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Live From Summit 2014: From Talk to Action: Increasing the Diversity of Education Leadership

Dr. Howard Fuller, Distinguished Professor of Education at Marquette University, introduced the closing plenary of Summit 2014. Dr. Fuller highlighted the important distinction between ed reform as a movement that is done to communities of color and ed reform as a movement that is driven by people of color. If the education reform movement is not supported by the communities it serves, then Dr. Fuller told us: “We will lose.”James Shelton took the […] Read more

John King in Conversation with Joanne Weiss

Joanne Weiss, former chief of staff to the Secretary of Education, interviewed John King, Commissioner of Education of the State of New York, about his experience in government. King is an education veteran: He started out as a teacher, worked as an administrator, and now King is responsible for New York’s education policy. King implemented the Common Core State Standards in his state, but parents have pushed back against the new standards. Weiss […] Read more

Opening Plenary: Bryan Stevenson

Bryan Stevenson is our first speaker at Summit 2014. Stevenson began his talk by sharing a bit about his own educational history: Stevenson attended a segregated school in rural Delaware. Brown vs. Board of Education was the beginning of educational opportunity in his life.Stevenson, a lawyer, defends some of the most marginalized and disadvantaged people in the criminal justice system. His nonprofit, the Equal Justice Initiative, provides legal assistance to death row […] Read more

Summit Kickoff!

NewSchools CEO Ted Mitchell has opened Summit 2014! Ted thanked our generous sponsors, including the NewSchools Board of Directors and the NewSchools Leadership Council.Gloria Lee, NewSchools President and COO, took over the stage from Ted. She shared her favorite PowerPoint slide, “A Tale of Two Writing Samples.” The slide shows the different standards applied to students in low-income schools and high-income schools. As Gloria reminds us, all students deserve to receive a high-quality […] Read more

Live from Summit 2013: Opening Plenary

Ted Mitchell kicked off Summit 2013 this morning at the opening plenary. After welcoming all of the attendees, Ted was joined by Thomas Friedman, author and columnist for the The New York Times, who has been “calling consistently for the change that drives our work…and sets the national dialogue about who we are as a country.” Read more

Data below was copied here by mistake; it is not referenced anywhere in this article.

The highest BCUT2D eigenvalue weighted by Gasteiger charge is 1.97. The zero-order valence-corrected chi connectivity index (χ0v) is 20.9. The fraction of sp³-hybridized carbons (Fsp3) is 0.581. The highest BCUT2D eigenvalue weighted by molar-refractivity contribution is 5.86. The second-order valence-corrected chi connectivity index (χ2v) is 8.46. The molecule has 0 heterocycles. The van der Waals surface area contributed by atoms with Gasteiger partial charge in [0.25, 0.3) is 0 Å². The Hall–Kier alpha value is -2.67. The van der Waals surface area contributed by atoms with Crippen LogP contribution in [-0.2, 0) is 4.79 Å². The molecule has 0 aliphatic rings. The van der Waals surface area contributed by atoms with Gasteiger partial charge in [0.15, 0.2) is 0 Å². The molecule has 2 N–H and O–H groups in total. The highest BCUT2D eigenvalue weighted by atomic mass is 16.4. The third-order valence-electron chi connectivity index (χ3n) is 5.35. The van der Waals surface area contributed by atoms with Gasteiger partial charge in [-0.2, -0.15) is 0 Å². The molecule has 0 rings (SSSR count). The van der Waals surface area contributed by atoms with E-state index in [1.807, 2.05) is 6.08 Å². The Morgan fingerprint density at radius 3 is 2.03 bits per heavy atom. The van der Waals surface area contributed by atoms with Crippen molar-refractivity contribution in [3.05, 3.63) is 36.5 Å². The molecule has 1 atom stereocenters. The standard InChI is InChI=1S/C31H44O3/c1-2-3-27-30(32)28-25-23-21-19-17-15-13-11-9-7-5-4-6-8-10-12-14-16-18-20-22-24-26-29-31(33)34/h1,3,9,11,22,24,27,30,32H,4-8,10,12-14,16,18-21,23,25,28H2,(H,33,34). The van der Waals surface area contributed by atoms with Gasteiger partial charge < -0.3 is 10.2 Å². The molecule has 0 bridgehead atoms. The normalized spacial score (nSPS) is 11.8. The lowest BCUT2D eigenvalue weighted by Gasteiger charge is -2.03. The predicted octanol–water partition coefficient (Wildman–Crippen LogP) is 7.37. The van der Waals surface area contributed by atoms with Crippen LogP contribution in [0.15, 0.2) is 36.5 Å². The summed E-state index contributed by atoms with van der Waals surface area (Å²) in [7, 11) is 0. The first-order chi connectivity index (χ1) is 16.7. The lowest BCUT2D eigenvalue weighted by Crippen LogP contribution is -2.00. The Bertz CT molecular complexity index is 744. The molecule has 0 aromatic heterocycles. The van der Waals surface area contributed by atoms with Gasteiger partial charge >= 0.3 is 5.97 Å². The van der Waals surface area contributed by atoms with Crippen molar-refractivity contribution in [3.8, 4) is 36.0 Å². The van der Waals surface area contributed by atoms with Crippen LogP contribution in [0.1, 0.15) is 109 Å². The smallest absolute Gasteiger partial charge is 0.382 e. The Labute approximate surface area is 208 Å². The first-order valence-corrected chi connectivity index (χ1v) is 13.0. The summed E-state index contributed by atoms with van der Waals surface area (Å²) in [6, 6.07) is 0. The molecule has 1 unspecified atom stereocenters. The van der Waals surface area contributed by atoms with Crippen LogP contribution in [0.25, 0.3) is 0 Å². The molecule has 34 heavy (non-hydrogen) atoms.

Welcoming Rich Crandall to the NewSchools Team

We are proud to announce that Rich Crandall will be joining NewSchools Venture Fund. Rich comes to NewSchools following a four-year stint as director of the K-12 Lab at the Hasso Plattner Instititute of Design at Stanford (the d.school). Rich is a well-recognized leader in the field, and particularly in helping education innovators applying the principles of user-centered design. He has helped to cement a strong partnership between NewSchools and the d.school, […] Read more

We’re moving!

We’re moving. NewSchools’ Bay Area offices have been situated in San Francisco’s SoMa neighborhood since education innovation involved smoother slate and sharper chalk. Come the end of this week, we’re moving to the other side of the Bay, atop Oakland’s 19th Street BART station. We’ll be thrilled to be in a neighborhood that is home to so many of our fellow education reform organizations. The move to Oakland is a good one fiscally […] Read more

Grading the New York Times on Education Technology

This morning, the New York Times had the latest in its occasional series, “Wouldn’t It Be Nicer If There Were No Technology in Schools” –wait, sorry, I read it wrong, the correct title is “Grading the Digital School.” The piece, titled “Teachers Resist High-Tech Push in Idaho Schools,” reveals that a new law in Idaho “requires all high school students to take some online classes to graduate, and that the students and […] Read more

Hacking Education: Detroit

As someone with family ties in the area, I’m constantly challenged by the majority of stories about Michigan. But, it’s not hard to see why Detroit is so frequently used as the poster city of our collective economic straits. Inner city blight, the exodus of college graduates, deep cuts in social services, and a shocking adult illiteracy rate: Detroit has all the hallmarks of a city in the throes of disaster. It’s […] Read more